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Columbia Energy Exchange

Canada’s Energy and Climate Ambitions


Steven Guilbeault

Canada’s Minister of Environment and Climate Change


Steven Guilbeault [00:00:03] In Canada. Our provinces and territories have jurisdiction over the use of natural resources so the federal government cannot regulate, legislate, something that would directly affect the use of these natural resources. What we can do and there was a case that made it all the way to Supreme Court on carbon pricing. The Supreme Court rule that the federal government, when it comes to climate change, can put in place measures to reduce the level of pollution.


Jason Bordoff [00:00:34] When it comes to energy and climate, Canada is a key player and a land of contrasts. It gets over 80% of its electricity from low carbon sources and has a hefty carbon tax. It’s also a major oil and gas producer and has resources for the metals and minerals that need to be mined for clean energy transition. As the urgency of the climate crisis grows, the Canadian government has committed to accelerate its climate action and ambition. At the same time, the importance of oil and gas to the Canadian economy, along with the thorny politics of climate, makes reducing its reliance on fossil fuels difficult. Canada also faces challenges navigating the path to produce energy and mine for critical minerals while respecting the rights and sovereignty of First Nations communities. So how is the Canadian government planning to meet its climate goals? What would a just energy transition look like for the country, and what are its leaders hoping to achieve at Cop 28? This is Columbia Energy Exchange, a weekly podcast from the Center on Global Energy Policy at Columbia University. I’m Jason Bordoff. Today on the show, Minister Steven Guilbeault. He’s Canada’s Minister of Environment and Climate Change and an elected member of Parliament. He previously served as Minister of Canadian Heritage. Prior to serving in Parliament, Minister Guilbeault was the senior director of equity for Quebec’s largest environmental organization, which he co-founded in 1993. He’s also worked as a director and campaign manager for Greenpeace and was a strategic advisor to Cycle Capital Management, a Canadian Clean technology Fund. Minister Guilbault joins me to talk about recent developments in Canadian energy policy. Its critical minerals strategy and what he’s hoping to achieve at Cop 28. I hope you enjoy our conversation. Minister Guilbault, thank you so much for making time to be with us on Columbia Energy Exchange. Wonderful to see you again.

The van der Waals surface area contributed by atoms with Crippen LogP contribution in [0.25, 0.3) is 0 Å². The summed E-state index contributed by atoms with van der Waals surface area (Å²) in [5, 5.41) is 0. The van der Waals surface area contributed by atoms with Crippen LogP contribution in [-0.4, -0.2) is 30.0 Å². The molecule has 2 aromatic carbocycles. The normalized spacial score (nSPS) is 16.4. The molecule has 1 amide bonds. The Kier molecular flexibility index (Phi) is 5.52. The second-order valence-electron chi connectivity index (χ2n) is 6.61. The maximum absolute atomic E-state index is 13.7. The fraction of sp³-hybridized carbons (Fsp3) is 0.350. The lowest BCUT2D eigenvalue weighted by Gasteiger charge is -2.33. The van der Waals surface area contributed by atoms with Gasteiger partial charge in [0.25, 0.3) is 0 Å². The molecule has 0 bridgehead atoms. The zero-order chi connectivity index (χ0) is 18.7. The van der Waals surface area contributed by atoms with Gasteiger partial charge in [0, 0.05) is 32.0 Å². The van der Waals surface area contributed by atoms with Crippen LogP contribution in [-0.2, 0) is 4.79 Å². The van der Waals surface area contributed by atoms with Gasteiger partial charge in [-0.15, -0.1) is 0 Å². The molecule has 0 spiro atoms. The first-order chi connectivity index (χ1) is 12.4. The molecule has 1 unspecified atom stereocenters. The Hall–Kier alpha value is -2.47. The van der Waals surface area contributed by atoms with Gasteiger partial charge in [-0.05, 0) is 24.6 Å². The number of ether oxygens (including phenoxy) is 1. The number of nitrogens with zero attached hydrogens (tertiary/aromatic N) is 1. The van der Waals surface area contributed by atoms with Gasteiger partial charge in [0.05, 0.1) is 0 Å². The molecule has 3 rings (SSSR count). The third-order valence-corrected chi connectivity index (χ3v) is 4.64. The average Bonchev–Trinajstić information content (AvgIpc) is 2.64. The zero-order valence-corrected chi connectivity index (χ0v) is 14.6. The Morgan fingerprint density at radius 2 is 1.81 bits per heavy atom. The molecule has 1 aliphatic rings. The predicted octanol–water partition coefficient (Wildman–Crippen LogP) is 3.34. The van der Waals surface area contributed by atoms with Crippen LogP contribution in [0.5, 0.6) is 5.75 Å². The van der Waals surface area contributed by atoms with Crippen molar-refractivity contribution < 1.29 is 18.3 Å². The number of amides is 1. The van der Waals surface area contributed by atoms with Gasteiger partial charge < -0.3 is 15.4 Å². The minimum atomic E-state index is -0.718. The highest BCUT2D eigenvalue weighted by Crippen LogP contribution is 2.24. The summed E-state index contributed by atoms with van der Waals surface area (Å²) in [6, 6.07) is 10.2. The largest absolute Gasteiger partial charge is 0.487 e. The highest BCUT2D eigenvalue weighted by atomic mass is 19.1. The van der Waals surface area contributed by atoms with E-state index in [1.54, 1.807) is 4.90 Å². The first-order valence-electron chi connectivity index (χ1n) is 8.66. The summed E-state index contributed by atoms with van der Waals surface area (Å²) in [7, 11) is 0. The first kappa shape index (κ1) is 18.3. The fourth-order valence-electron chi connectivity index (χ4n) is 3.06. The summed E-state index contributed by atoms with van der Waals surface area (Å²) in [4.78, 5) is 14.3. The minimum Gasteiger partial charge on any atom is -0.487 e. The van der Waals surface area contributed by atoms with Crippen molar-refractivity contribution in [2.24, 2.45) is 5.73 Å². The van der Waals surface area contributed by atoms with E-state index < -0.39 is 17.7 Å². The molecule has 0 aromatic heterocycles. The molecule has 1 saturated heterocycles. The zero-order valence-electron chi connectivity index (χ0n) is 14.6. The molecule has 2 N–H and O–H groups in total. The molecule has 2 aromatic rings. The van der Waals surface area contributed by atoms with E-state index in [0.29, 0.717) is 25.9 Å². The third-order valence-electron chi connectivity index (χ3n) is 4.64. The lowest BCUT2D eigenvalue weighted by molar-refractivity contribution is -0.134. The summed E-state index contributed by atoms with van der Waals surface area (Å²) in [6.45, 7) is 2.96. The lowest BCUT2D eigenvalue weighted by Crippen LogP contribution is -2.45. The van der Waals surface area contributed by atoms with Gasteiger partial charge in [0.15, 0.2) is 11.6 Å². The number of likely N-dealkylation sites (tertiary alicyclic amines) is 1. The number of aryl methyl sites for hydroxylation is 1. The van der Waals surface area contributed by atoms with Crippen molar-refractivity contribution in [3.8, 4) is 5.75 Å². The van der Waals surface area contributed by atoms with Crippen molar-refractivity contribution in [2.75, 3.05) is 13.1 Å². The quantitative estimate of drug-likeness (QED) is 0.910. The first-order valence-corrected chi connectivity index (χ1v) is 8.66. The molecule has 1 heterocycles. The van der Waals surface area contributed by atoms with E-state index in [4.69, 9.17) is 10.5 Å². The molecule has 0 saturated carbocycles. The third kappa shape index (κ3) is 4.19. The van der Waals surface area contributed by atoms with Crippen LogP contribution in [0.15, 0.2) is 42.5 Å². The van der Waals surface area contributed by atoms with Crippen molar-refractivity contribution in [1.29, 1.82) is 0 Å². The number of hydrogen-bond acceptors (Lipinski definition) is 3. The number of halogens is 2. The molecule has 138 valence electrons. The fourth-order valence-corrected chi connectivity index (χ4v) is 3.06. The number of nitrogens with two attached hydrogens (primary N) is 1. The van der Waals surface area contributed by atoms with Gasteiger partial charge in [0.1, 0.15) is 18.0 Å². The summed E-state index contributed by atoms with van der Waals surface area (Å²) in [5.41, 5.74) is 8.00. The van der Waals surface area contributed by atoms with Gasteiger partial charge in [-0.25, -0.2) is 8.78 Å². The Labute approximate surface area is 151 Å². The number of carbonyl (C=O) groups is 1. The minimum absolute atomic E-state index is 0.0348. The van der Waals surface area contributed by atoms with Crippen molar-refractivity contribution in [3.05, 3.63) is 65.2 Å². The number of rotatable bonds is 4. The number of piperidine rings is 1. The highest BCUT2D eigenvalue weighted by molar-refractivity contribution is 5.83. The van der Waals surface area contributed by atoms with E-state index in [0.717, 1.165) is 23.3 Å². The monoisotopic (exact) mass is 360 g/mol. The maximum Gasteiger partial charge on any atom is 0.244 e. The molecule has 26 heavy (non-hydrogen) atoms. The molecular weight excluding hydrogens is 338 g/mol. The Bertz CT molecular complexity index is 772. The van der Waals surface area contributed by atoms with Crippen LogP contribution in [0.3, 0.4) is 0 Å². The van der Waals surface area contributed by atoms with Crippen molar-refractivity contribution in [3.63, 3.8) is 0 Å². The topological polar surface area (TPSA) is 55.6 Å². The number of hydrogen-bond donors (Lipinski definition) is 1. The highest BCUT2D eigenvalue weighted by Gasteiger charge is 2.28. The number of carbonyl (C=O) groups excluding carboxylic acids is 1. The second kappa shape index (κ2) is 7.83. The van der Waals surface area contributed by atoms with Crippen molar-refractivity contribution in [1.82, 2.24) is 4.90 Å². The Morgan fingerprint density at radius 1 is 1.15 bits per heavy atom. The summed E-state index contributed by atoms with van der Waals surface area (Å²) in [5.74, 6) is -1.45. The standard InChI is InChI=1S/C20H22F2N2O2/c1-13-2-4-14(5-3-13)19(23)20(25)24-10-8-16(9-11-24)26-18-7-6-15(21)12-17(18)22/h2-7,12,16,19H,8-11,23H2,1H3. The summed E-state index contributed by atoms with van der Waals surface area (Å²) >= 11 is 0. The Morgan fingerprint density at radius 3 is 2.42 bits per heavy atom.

Steven Guilbeault [00:02:34] Thank you very much, Jason. Very happy to be here.


Jason Bordoff [00:02:37] So I wanted to start just by you know, I suspect we may have a decent number of listeners who are not deeply familiar with the broad landscape for climate and energy policy in Canada right now. You know, if I was talking to a senior official in the United States, we’d be talking about the Inflation Reduction Act and implementation of it. We’d be talking about maybe a regulatory set of priorities at the EPA or something. So just sort of set the scene and then we’ll go a little deeper into each of them for people listening. What is the agenda now? What’s taking up most of your time? What’s what are people talking about on different aspects of different sides of the political spectrum or, you know, in in the private sector and environmental groups? What’s the focus for energy and climate policy now in Canada?


Steven Guilbeault [00:03:24] I mean, in a nutshell, Canada was playing catch up when it comes to fighting climate change, because for for many years we had a government that didn’t pay much attention to it. In fact, no attention at all. And we we lost a lot of ground, which we’ve been trying to pick up since since 2015, since our government was elected. So to give you an idea of what we’re talking about in when we came in in 2015, forecasts by 2030 was that Canada was going to be 12% above our 2030 targets. We’re now 7% below 2025 levels. So we’ve we’ve bent the curve. We’ve started reducing. It’s nowhere near the rate of reduction that we need to see happening yet to be able to to meet our 20, 30 targets.


Jason Bordoff [00:04:17] But those targets are 4,040%. Am I remembering.


Steven Guilbeault [00:04:21] Correct? 40 to 45%? Yes, 40 to 45% by but by by 2030, In the last year and a half, as Environment and Climate Change Minister, I’ve I’ve announced we have new regulations for for clean fuel standards for for refiners in Canada. We we have draft regulations for zero emission vehicle mandate very similar to the one the ones you have with the EPA. We already have methane regulations for the oil and gas sector where the industry will reach at least 40% reduction by 2025. And by the end of the year, we will be introducing new regulations to reach at least 75% methane reduction in the oil and gas sector by 2030. Last summer, I presented new regulations for a net zero grid by 2035. So it’s not a fossil fuel free grid, but really net zero grid by by 2035.


Jason Bordoff [00:05:18] Canada’s in a pretty good place already between hydropower and nuclear, so it’s already a pretty low carbon grid. Is that right?